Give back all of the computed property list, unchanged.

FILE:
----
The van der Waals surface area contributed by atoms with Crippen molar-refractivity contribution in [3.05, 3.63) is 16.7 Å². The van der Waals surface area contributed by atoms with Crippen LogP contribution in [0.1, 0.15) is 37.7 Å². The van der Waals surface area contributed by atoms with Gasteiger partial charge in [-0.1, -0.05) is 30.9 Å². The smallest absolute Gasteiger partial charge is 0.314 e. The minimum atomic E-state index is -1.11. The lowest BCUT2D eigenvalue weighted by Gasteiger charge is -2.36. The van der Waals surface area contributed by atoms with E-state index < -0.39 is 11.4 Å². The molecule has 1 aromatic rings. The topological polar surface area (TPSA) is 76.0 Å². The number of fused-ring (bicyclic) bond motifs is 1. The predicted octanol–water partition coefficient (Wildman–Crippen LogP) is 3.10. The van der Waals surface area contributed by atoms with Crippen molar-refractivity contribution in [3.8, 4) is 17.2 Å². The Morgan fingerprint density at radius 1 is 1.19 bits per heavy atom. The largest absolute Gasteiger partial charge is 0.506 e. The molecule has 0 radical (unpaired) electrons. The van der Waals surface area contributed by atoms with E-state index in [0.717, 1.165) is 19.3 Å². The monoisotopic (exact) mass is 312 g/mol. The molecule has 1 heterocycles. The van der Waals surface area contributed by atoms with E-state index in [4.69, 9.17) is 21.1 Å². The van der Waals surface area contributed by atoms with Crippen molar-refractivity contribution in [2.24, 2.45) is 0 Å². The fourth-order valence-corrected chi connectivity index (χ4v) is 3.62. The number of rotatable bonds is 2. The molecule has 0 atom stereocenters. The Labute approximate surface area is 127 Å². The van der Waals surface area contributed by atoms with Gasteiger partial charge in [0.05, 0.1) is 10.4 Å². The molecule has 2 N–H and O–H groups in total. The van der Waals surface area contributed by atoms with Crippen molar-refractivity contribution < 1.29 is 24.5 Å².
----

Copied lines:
The van der Waals surface area contributed by atoms with Crippen molar-refractivity contribution in [3.05, 3.63) is 16.7 Å². The van der Waals surface area contributed by atoms with Crippen LogP contribution in [0.1, 0.15) is 37.7 Å². The van der Waals surface area contributed by atoms with Gasteiger partial charge in [-0.1, -0.05) is 30.9 Å². The smallest absolute Gasteiger partial charge is 0.314 e. The minimum atomic E-state index is -1.11. The lowest BCUT2D eigenvalue weighted by Gasteiger charge is -2.36. The van der Waals surface area contributed by atoms with E-state index < -0.39 is 11.4 Å². The molecule has 1 aromatic rings. The topological polar surface area (TPSA) is 76.0 Å². The number of fused-ring (bicyclic) bond motifs is 1. The predicted octanol–water partition coefficient (Wildman–Crippen LogP) is 3.10. The van der Waals surface area contributed by atoms with Crippen molar-refractivity contribution in [3.8, 4) is 17.2 Å². The Morgan fingerprint density at radius 1 is 1.19 bits per heavy atom. The largest absolute Gasteiger partial charge is 0.506 e. The molecule has 0 radical (unpaired) electrons. The van der Waals surface area contributed by atoms with E-state index in [0.717, 1.165) is 19.3 Å². The monoisotopic (exact) mass is 312 g/mol. The molecule has 1 heterocycles. The van der Waals surface area contributed by atoms with E-state index in [4.69, 9.17) is 21.1 Å². The van der Waals surface area contributed by atoms with Crippen molar-refractivity contribution in [2.24, 2.45) is 0 Å². The fourth-order valence-corrected chi connectivity index (χ4v) is 3.62. The number of rotatable bonds is 2. The molecule has 0 atom stereocenters. The Labute approximate surface area is 127 Å². The van der Waals surface area contributed by atoms with Gasteiger partial charge in [0.05, 0.1) is 10.4 Å². The molecule has 2 N–H and O–H groups in total. The van der Waals surface area contributed by atoms with Crippen molar-refractivity contribution < 1.29 is 24.5 Å².